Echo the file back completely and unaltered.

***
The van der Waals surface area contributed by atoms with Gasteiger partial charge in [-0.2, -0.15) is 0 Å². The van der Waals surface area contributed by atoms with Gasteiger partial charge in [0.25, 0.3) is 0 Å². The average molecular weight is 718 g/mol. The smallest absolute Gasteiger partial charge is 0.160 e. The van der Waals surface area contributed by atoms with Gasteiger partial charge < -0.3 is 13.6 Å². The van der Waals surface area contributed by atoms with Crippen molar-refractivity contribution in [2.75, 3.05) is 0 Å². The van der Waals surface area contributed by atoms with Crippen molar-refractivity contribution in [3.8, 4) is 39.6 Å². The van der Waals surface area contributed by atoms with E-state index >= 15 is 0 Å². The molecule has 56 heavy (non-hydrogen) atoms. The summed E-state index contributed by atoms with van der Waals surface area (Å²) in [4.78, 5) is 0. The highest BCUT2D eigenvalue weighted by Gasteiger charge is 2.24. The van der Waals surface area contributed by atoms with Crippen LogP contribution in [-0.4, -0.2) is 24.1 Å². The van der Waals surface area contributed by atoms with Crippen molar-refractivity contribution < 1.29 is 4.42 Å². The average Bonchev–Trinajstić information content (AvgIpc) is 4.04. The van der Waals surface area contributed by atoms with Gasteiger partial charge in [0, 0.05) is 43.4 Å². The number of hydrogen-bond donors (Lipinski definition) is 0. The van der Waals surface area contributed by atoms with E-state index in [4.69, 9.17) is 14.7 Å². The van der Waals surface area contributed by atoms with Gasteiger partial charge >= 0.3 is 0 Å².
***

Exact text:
The van der Waals surface area contributed by atoms with Gasteiger partial charge in [-0.2, -0.15) is 0 Å². The van der Waals surface area contributed by atoms with Gasteiger partial charge in [0.25, 0.3) is 0 Å². The average molecular weight is 718 g/mol. The smallest absolute Gasteiger partial charge is 0.160 e. The van der Waals surface area contributed by atoms with Gasteiger partial charge < -0.3 is 13.6 Å². The van der Waals surface area contributed by atoms with Crippen molar-refractivity contribution in [2.75, 3.05) is 0 Å². The van der Waals surface area contributed by atoms with Crippen molar-refractivity contribution in [3.8, 4) is 39.6 Å². The van der Waals surface area contributed by atoms with E-state index >= 15 is 0 Å². The molecule has 56 heavy (non-hydrogen) atoms. The summed E-state index contributed by atoms with van der Waals surface area (Å²) in [4.78, 5) is 0. The highest BCUT2D eigenvalue weighted by Gasteiger charge is 2.24. The van der Waals surface area contributed by atoms with Crippen LogP contribution in [-0.4, -0.2) is 24.1 Å². The van der Waals surface area contributed by atoms with Crippen molar-refractivity contribution < 1.29 is 4.42 Å². The average Bonchev–Trinajstić information content (AvgIpc) is 4.04. The van der Waals surface area contributed by atoms with Gasteiger partial charge in [0, 0.05) is 43.4 Å². The number of hydrogen-bond donors (Lipinski definition) is 0. The van der Waals surface area contributed by atoms with E-state index in [4.69, 9.17) is 14.7 Å². The van der Waals surface area contributed by atoms with Gasteiger partial charge >= 0.3 is 0 Å².